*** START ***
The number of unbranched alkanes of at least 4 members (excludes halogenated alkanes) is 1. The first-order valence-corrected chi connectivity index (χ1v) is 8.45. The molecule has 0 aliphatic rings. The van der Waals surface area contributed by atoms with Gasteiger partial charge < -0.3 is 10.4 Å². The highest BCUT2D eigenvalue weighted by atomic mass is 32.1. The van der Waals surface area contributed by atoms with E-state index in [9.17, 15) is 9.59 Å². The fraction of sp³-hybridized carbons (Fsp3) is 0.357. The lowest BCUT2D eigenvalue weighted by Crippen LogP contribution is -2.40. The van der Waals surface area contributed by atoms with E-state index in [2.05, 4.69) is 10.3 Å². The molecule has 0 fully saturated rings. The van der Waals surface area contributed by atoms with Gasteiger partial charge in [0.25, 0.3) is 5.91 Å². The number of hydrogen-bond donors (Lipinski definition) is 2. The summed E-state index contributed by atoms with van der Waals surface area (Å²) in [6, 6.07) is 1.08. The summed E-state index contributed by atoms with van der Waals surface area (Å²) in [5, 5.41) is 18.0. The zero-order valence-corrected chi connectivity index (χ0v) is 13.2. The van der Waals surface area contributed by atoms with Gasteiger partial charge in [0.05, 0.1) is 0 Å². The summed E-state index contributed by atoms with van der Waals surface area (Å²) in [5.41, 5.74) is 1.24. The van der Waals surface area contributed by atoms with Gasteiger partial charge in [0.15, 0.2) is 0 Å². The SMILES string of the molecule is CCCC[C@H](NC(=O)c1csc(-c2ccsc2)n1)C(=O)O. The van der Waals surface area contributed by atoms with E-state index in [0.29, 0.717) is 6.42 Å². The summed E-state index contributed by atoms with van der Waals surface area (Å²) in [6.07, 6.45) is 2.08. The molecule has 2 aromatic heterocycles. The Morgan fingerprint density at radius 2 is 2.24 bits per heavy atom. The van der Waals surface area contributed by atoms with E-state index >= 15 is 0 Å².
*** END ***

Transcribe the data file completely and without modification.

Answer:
The number of unbranched alkanes of at least 4 members (excludes halogenated alkanes) is 1. The first-order valence-corrected chi connectivity index (χ1v) is 8.45. The molecule has 0 aliphatic rings. The van der Waals surface area contributed by atoms with Gasteiger partial charge < -0.3 is 10.4 Å². The highest BCUT2D eigenvalue weighted by atomic mass is 32.1. The van der Waals surface area contributed by atoms with E-state index in [9.17, 15) is 9.59 Å². The fraction of sp³-hybridized carbons (Fsp3) is 0.357. The lowest BCUT2D eigenvalue weighted by Crippen LogP contribution is -2.40. The van der Waals surface area contributed by atoms with E-state index in [2.05, 4.69) is 10.3 Å². The molecule has 0 fully saturated rings. The van der Waals surface area contributed by atoms with Gasteiger partial charge in [0.25, 0.3) is 5.91 Å². The number of hydrogen-bond donors (Lipinski definition) is 2. The summed E-state index contributed by atoms with van der Waals surface area (Å²) in [6, 6.07) is 1.08. The summed E-state index contributed by atoms with van der Waals surface area (Å²) in [5, 5.41) is 18.0. The zero-order valence-corrected chi connectivity index (χ0v) is 13.2. The van der Waals surface area contributed by atoms with Gasteiger partial charge in [0.05, 0.1) is 0 Å². The summed E-state index contributed by atoms with van der Waals surface area (Å²) in [5.41, 5.74) is 1.24. The van der Waals surface area contributed by atoms with Gasteiger partial charge in [0.15, 0.2) is 0 Å². The SMILES string of the molecule is CCCC[C@H](NC(=O)c1csc(-c2ccsc2)n1)C(=O)O. The van der Waals surface area contributed by atoms with E-state index in [0.29, 0.717) is 6.42 Å². The summed E-state index contributed by atoms with van der Waals surface area (Å²) in [6.07, 6.45) is 2.08. The molecule has 2 aromatic heterocycles. The Morgan fingerprint density at radius 2 is 2.24 bits per heavy atom. The van der Waals surface area contributed by atoms with E-state index >= 15 is 0 Å².